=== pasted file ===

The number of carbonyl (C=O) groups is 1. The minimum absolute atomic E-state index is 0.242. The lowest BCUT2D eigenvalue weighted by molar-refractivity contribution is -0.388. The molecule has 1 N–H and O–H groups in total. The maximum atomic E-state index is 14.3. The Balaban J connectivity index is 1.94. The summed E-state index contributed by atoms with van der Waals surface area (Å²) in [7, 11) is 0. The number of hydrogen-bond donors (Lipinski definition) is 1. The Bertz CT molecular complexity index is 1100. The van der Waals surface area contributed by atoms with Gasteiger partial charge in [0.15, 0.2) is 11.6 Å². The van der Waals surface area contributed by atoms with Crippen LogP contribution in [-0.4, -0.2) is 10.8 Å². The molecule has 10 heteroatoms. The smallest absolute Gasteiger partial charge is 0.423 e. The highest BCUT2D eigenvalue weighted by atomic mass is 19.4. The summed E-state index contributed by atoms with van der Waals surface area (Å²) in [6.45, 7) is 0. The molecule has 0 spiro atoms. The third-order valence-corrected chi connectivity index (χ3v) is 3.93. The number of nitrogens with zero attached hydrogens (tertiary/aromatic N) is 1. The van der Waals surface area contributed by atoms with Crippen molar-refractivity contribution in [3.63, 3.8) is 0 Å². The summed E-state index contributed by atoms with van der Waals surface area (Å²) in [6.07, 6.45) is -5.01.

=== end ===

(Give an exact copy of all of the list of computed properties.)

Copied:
The number of carbonyl (C=O) groups is 1. The minimum absolute atomic E-state index is 0.242. The lowest BCUT2D eigenvalue weighted by molar-refractivity contribution is -0.388. The molecule has 1 N–H and O–H groups in total. The maximum atomic E-state index is 14.3. The Balaban J connectivity index is 1.94. The summed E-state index contributed by atoms with van der Waals surface area (Å²) in [7, 11) is 0. The number of hydrogen-bond donors (Lipinski definition) is 1. The Bertz CT molecular complexity index is 1100. The van der Waals surface area contributed by atoms with Gasteiger partial charge in [0.15, 0.2) is 11.6 Å². The van der Waals surface area contributed by atoms with Crippen LogP contribution in [-0.4, -0.2) is 10.8 Å². The molecule has 10 heteroatoms. The smallest absolute Gasteiger partial charge is 0.423 e. The highest BCUT2D eigenvalue weighted by atomic mass is 19.4. The summed E-state index contributed by atoms with van der Waals surface area (Å²) in [6.45, 7) is 0. The molecule has 0 spiro atoms. The third-order valence-corrected chi connectivity index (χ3v) is 3.93. The number of nitrogens with zero attached hydrogens (tertiary/aromatic N) is 1. The van der Waals surface area contributed by atoms with Crippen molar-refractivity contribution in [3.63, 3.8) is 0 Å². The summed E-state index contributed by atoms with van der Waals surface area (Å²) in [6.07, 6.45) is -5.01.